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As you are now able to read pretty well in plain reading, I propose to write a number of letters to you, concerning the Commonwealth of Massachusetts. In these letters I shall tell you a great many things, which you will be very glad to know; and I have no doubt you will read my letters with great pleasure.

I have long thought, that the children of Massachusetts ought to be the best children in the world, because they live in this good land, and have so many advantages; and I trust you will be satisfied, by reading my letters, that I have thought right.

You have already been instructed concerning your duty, and can tell what conduct is

proper almost as well as I can.

You know as well as any body, that the right way to be happy is to be good. You know too, that those children ought to behave best, who have the best means of knowing what their duty is. Now there are very few children in the world, who are so happily situated as the children of Massachusetts; very few, who have so much good instruction as they have. I hope, therefore, that you will be thankful to God for the many and great blessings, which he has given you; and that you will always behave yourself in such a manner as to give your parents and friends great pleasure.

I shall take pains to make my letters pleas ing and useful to children; and as children do not like to read long letters, I shall write short ones; so that no child will have need to leave off in the middle of a letter, because he is tired. But before I write again, I wish you to learn, if you have not already learned, to count a hundred. I wish you also to get some kind person to show you the length of an inch, of a foot, of a yard, of a rod. And I should be glad, if the same kind person would endeavour to teach you concerning the length of a mile. Before I write again, you must learn to answer the following questions. With very

little assistance, you may learn to answer them in a short time perfectly well.


What town do you live in?

Which way is north?

Which way is south?

Which way is east?

Which way is west?

Which way is northwest? southeast? southwest? northeas .

How many inches in a foot?!?

How many feet in a yard ?

How many yards in a rod ?

How many rods in a mile ?

What place, house, or other object, is a mile from the place where you are?


THE Commonwealth of Massachusetts is the same as the State of Massachusetts. A State, or Commonwealth, contains a great many people, living under the same government ; — that is, having the same rulers, and obeying the same laws. Perhaps you do not understand this very well now; but as you grow older, you will understand it better.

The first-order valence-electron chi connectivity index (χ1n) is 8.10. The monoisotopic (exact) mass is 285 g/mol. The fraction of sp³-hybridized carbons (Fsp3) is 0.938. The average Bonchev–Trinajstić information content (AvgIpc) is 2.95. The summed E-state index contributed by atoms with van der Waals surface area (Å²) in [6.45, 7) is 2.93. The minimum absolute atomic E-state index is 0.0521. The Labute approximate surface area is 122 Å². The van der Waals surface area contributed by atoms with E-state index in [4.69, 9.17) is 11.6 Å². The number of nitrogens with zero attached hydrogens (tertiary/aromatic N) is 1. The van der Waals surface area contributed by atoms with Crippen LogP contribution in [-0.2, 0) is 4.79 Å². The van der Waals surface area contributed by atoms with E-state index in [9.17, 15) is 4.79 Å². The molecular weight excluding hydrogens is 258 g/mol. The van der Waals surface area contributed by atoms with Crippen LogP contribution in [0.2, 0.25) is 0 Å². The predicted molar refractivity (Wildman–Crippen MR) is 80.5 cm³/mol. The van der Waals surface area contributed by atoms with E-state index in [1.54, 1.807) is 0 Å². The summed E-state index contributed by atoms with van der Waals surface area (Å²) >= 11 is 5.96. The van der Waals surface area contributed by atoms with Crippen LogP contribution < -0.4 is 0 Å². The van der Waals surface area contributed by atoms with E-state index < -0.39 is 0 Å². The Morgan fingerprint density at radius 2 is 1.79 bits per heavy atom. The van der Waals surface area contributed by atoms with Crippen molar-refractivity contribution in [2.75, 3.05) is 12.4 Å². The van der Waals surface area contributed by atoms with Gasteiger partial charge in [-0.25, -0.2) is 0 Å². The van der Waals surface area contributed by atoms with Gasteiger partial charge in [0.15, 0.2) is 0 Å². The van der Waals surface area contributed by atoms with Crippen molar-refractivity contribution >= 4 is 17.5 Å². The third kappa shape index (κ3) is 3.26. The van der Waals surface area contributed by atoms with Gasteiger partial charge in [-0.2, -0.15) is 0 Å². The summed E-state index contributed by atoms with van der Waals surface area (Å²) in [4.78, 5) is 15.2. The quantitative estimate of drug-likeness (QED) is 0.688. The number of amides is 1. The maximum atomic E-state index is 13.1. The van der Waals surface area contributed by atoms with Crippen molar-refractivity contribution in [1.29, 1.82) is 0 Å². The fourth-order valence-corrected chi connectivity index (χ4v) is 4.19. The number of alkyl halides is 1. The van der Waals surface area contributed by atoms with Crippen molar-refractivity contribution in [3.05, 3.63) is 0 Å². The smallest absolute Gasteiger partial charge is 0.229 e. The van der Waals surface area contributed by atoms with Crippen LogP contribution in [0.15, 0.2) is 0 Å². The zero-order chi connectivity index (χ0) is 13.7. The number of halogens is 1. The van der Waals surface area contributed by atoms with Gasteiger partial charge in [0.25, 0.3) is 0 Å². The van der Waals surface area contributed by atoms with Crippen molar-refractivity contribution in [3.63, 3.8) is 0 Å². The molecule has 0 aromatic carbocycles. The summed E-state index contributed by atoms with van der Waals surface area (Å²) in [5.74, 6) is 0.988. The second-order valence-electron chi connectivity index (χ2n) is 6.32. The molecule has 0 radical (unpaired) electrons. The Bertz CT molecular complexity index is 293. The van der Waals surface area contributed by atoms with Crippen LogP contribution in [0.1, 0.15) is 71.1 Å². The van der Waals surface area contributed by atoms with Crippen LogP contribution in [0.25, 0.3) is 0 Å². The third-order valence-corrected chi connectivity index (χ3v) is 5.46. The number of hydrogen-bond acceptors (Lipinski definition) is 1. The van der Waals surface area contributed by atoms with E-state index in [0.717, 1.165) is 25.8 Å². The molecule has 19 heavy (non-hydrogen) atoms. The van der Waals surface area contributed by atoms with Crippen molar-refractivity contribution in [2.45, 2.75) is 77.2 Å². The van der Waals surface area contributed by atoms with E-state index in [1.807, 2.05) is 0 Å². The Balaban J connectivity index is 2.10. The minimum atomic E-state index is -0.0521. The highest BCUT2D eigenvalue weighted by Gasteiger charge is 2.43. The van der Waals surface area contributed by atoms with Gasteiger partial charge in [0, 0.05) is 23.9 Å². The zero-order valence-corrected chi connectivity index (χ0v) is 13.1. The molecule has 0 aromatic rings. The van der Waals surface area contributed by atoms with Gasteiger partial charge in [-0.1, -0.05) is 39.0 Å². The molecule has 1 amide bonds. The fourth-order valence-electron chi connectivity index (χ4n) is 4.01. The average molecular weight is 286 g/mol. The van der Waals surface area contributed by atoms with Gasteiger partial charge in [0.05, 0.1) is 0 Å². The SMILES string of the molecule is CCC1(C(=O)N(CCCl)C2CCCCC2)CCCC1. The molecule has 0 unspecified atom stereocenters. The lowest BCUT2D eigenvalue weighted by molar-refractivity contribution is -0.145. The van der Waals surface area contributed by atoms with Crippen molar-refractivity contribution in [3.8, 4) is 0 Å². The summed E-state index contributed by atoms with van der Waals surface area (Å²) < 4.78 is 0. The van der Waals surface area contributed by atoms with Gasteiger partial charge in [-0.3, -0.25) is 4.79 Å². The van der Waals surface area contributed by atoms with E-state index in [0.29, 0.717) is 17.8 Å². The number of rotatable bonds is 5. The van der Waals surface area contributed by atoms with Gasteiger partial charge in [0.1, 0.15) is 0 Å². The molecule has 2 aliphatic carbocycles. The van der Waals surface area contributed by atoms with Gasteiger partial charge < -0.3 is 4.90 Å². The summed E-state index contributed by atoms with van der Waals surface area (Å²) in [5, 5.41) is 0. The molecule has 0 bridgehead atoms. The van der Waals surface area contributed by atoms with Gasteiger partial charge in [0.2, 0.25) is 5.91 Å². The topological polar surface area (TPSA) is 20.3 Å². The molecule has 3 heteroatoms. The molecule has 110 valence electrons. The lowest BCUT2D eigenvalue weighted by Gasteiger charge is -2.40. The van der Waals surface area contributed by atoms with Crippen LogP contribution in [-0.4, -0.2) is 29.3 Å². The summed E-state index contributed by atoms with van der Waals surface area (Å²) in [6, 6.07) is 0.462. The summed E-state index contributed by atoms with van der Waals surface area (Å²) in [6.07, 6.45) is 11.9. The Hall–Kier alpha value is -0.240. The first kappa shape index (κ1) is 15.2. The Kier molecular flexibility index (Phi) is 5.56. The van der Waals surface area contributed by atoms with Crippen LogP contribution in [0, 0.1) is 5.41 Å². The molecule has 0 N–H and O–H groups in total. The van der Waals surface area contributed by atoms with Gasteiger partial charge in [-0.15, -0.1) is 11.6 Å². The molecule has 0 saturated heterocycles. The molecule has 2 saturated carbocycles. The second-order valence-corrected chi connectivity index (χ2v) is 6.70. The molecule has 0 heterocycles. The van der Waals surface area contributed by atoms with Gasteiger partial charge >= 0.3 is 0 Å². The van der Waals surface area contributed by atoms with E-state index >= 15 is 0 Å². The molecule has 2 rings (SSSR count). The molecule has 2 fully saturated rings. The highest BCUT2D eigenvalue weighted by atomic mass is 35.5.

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The Commonwealth of Massachusetts contains a great many people. You know a hun

dred is a pretty large number, and a thousand is ten hundred. Now there are six hundred and ten thousand people in Massachusetts. If you had eleven barrels full of cents, you would not have as many cents as there are men, women and children in this Commonwealth. The men, women, and children, that belong to Massachusetts, are called the inhabitants of Massachusetts. These inhabitants live in three hundred and eight towns. These towns have not all the same number of people, nor the same quantity of land in them. Some towns have a great deal of land, and only a few hundred people; other towns have a smaller quantity of land, and several thousand people. The quantity of land in Boston is less than that in many other towns in the Commonwealth; but the number of inhabitants is four or five times as large. When we say a town is large or small, we commonly speak of the number of people in it. Some towns in Massachusetts do not contain more than four or five hundred people; others contain a thousand, others two thousand, others three, four, and five thousand. Salem contains fourteen thousand; and Boston, which is the largest of all the towns in the State, contains more than sixty thousand. I shall give you a

particular account of Boston and of Salem, and likewise of many other large and beautiful towns. Indeed, I shall take much pains to make you well acquainted with the Commonwealth. I hope, therefore, you will not fail to study very carefully all the questions you may find at the ends of my letters, till you can answer them with ease and propriety.

What town lies north of the town you are in?
What town lies south? What, east? What, west?
How many towns in the Commonwealth?

How many inhabitants in the Commonwealth?

How many inhabitants in some of the smallest towns?
How many in others?

How many in the largest of all the towns?

What do you mean by inhabitants ?


A TOWN, you know, is a quantity of land, divided into lots, fields, or farms, and having roads and streets, with houses and inhabitants. The town in which you are now living has a great deal of land in it. It is a considerable distance from one end of it to the other. Your mother, or sister, or some other kind friend, can tell you of a person who lives a good way

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